Broadband Stealth May Drive Taranis Design

By Bill Sweetman
Source: Aviation Week & Space Technology

In 2010, BAE teamed with two British universities to build a small UAV called Demon with fluidic vectoring—using air injection inside the exhaust to vector the thrust, with no moving parts externally or in the exhaust stream—as part of a flight-control system with no moving surfaces. A Rolls-Royce patent filed in the U.K. in 2005 outlines a fluidic vectoring system designed to generate yawing moments in a high-aspect-ratio 2-D nozzle.

The navigation and guidance system for Taranis, perhaps not yet installed, very probably uses an advanced concept called simultaneous localization and mapping (Slam). BAE Systems Australia has been developing a highly autonomous Slam-based system and is responsible for the Taranis navigation and guidance gear, which it refuses to discuss (AW&ST April 1, 2013, p. 24).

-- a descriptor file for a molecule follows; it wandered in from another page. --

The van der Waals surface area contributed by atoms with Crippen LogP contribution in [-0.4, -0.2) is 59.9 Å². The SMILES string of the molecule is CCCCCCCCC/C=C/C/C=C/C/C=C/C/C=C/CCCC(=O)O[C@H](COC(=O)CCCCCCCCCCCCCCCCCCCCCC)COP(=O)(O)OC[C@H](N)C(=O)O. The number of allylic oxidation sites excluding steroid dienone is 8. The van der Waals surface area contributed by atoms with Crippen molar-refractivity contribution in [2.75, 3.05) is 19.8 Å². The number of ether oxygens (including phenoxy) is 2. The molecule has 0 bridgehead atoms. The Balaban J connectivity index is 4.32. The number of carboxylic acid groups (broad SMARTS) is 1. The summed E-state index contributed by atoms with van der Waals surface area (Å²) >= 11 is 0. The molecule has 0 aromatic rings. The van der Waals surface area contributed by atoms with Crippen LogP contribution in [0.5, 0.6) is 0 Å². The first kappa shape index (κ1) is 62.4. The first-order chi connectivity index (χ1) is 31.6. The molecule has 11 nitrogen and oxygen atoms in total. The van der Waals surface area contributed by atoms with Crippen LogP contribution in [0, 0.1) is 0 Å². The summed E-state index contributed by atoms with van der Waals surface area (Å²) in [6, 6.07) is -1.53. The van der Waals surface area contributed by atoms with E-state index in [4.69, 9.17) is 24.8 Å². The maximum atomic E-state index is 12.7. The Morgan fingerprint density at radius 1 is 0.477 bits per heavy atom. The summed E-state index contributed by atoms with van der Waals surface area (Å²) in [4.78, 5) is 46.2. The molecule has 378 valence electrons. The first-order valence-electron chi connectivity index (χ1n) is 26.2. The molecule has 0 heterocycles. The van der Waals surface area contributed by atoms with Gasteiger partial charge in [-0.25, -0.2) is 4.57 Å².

Slam is suited to a stealth aircraft because it can use passive sensors—day video, IR or passive RF. Nor does it rely on a sometimes inaccurate terrain database.

Taranis is a subscale demonstrator. However, a 25% scale-up would result in an aircraft of almost twice the weight, so it is probably close in size to an operational follow-on. c

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